The goal of this proposal is to investigate the mechanism by which alteration in the telomere binding protein POT1 results in tumorigenesis. Mutations in POT1 (>100) have been associated with several types of human cancers such as chronic lymphocytic leukemia (CLL), cutaneous T cell lymphomas (CTCL), mantel cell lymphomas, parathyroid adenomas, gliomas, and melanomas. Our preliminary data indicate that perturbations in POT1 lead to replication stress at telomeres and telomere dysfunction. Moreover, we have shown that inhibition of POT1 in the common lymphoid progenitor cells (CLPs) promotes the formation of thymic lymphomas in mice. Here we will test our hypothesis that POT1 mutations trigger telomere replication stress which in turn leads to genome instability and cancer development. In addition, we will address the mechanism that enables cancer cells with POT1 mutations to bypass telomere replication stress and proliferate indefinitely. Lastly, we will develop a genetic screen to interrogate POT1 mutations in vivo and identify driver-mutations. In conclusion, our study will provide an important step towards identifying novel and effective therapeutic targets to treat an increasing number of cancer patients with POT1 mutations.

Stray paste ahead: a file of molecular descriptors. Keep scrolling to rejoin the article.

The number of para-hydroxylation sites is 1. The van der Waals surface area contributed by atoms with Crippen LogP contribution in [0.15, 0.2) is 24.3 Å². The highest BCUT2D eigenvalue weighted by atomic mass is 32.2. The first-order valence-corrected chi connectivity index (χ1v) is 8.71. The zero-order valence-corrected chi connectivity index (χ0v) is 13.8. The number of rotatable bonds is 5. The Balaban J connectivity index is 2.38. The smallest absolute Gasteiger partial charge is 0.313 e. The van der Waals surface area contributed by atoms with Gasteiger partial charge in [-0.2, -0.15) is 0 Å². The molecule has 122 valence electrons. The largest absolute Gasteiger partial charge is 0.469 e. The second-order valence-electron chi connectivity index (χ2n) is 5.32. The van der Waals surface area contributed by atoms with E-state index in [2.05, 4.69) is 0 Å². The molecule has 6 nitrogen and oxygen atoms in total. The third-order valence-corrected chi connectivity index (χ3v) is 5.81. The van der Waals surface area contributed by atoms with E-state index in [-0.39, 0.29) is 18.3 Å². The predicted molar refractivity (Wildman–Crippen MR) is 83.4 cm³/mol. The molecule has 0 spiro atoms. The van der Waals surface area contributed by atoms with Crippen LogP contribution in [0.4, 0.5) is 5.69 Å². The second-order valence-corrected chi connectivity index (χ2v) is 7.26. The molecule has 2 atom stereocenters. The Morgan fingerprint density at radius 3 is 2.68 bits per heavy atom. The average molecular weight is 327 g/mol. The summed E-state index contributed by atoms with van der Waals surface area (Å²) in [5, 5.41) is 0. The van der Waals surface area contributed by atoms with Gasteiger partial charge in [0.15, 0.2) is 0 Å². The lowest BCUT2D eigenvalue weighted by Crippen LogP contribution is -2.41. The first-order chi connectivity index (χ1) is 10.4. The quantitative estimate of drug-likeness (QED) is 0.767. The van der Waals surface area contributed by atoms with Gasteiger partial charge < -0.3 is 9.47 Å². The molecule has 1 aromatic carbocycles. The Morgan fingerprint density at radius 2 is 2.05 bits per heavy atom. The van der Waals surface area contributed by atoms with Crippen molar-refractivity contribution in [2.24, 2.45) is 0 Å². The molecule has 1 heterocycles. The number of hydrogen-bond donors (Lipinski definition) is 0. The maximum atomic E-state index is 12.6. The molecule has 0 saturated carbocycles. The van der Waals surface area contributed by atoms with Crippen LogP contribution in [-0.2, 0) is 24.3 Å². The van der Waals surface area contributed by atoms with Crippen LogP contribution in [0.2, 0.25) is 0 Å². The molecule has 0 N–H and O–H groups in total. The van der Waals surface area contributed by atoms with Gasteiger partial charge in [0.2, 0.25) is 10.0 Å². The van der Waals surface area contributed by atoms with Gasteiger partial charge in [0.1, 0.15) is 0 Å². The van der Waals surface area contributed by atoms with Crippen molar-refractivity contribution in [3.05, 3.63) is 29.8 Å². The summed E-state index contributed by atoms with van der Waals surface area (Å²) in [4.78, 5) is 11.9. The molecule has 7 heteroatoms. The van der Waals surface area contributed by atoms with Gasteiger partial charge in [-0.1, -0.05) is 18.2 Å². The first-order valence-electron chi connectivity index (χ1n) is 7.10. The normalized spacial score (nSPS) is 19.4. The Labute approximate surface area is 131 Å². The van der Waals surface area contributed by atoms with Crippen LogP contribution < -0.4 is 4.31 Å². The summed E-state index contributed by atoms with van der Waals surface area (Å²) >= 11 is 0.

We have developed a novel mouse model to study the consequences of telomere dysfunction during tumorigenesis. Using this model, we will address how replication stress at telomeres results in genome instability and cancer development.